By Ben Normand
It’s no secret that New Zealand’s primary sector is driven by exports, and the New Zealand Scampi (Metanephrops Challengeri) fishery is no exception.
By Ben Normand
There are reliable reports of single scampi selling for $20/fish, or $300/kg, overseas. While the fishery is well managed and healthy now, any fisher can tell you that unstable international prices caused by the inherent unreliability of wild catch is bad for business in the long term. A sustainable, reliable source of scampi is thus desirable to those seafood companies that target New Zealand scampi.
One company pursuing this goal is Waikawa Fishery Company Limited. A self-described, “sustainable Maori seafood company,” it has been working with the Cawthron Institute in Nelson, New Zealand, to develop a proven, cost-effective and scalable way to rear New Zealand scampi on land.
Readers may remember that we published a short article (Hatchery International, Nov/Dec 2016) covering the launch of the project. Author Quentin Dodd led with a description of one of the earliest big breakthroughs of the project: the first birthday of Camilla, the first New Zealand scampi larvae to be reared in a laboratory successfully. Prior to this discovery, the closest science had come was to hatch one larvae in 1976. The larvae died soon after initial description.
The progression from the 1976 discovery to Cawthron’s successful ‘Camilla’s first birthday’ event represents a huge leap in the development of successful production. This pace has continued since. Currently, Kevin Heasman, the Cawthron aquaculture scientist in charge of the development and operation of the scampi rearing facility, has approximately 50 brood females and has hatched approximately 1500 larvae since the beginning of 2018. Broods are wild-sourced and come to the facility from Waikawa Fishery Company regularly via a purpose-built tank – first on-board the vessel, then by truck. To say that the project has developed is an understatement. It has flourished.
This success has, however, come at the expense of a few serious issues. “At the moment, we’re dealing with the very basics,” Heasman says. Fortunately, he is part of a team of dedicated scientists who can make educated assumptions about the solutions required for a burgeoning new species sector, and back those assumptions with solid research.
The first great challenge is, of course, the rearing environment. New Zealand scampi are found all around New Zealand, typically at depths of 200 to 500m, but sometimes as deep as 800m. It’s quite a challenge to determine how to replicate the aquatic conditions of such a generally un-explored area of our planet to a sufficient degree that the specimens remain healthy and continue to grow. While Heasman and his team knew there would be roadblocks, sometimes they would “just hit a wall,” and then find out why afterwards.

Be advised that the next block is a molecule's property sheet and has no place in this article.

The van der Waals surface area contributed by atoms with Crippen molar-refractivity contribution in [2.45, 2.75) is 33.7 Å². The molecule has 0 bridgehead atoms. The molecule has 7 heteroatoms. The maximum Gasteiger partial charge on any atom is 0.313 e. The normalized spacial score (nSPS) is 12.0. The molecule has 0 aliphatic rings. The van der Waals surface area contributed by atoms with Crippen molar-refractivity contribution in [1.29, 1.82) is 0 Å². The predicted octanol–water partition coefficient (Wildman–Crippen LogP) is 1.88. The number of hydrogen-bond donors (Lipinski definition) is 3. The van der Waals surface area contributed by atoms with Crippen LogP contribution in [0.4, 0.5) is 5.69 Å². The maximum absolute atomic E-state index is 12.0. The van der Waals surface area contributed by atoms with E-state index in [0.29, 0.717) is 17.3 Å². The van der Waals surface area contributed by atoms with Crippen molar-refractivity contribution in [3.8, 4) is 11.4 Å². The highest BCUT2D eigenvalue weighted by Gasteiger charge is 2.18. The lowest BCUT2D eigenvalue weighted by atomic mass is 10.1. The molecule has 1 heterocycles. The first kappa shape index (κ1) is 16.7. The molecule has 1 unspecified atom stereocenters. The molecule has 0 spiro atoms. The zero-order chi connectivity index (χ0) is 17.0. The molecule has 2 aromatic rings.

A notable development was the use of red light in their hatchery, which sought to avoid over-stimulating the scampi’s sensitive eyes, while offering the staff enough light to work in. This has resulted in a productive working environment for both culturist and specimen.
Another significant challenge has been diet. “Feeding them is one thing, but their dietary requirements are another…we can keep them alive, but how do you keep them healthy?” says Heasman.
It isn’t quite as easy as feeding them shrimp feed and hoping for the best. This is, then, another area where an educated assumption based on the scampi’s natural environment is implemented and practices are altered based on research. For example, they know that calcium is more biologically available at depth. They do not, however, know the correct amount or vector for the New Zealand scampi, so they work from one assumption and move to the next as required.
Once this is sorted, they have a multitude of other possible vitamins, minerals, fat and protein requirements to determine. Heasman is confident, however, in their ability to discover the answers to these dietary questions over time.
There is also the problem of uncooperative specimens. Soon after her birthday, Camilla, the most famous larvae to date, was meant to be the star attraction for an important incoming tour. Heasman was proudly showing off the hatchery, when they suddenly noticed that Camilla appeared to have died, with her legs up and remaining perfectly still. Shortly before the onset of panic, however, he managed to rouse her from her rest and relay to the tour that she was simply behaving like an ordinary burrowing creature.
The end goal
According to Heasman, the ideal outcome of this project is to recreate the success of the research-to-industry transition that was executed in the case of the SpatNZ. The genesis of SpatNZ lies in research carried out by the Cawthron Institute, and it has manifested in a commercial Greenshell mussel hatchery that will soon supply around a third of New Zealand’s Greenshell mussel spat. This hatchery is run by a business-government partnership.
The SpatNZ model is unique in that it allows Cawthron and the hatchery to continue working together, each advancing their own, symbiotic objectives. Heasman believes that this would be an ideal arrangement for the future of the New Zealand scampi project, particularly because, just as rearing them is an unprecedented challenge, so too will be the scaling up of the technology. In the words of Heasman, “there will be unforeseen challenges.”
If current success is any indication, farming Scampi will soon not be a matter of if, but when….
More information on the current state of the project can be found at www.cawthron.org.nz. More information on future developments of the project will be found in future issues of Hatchery International.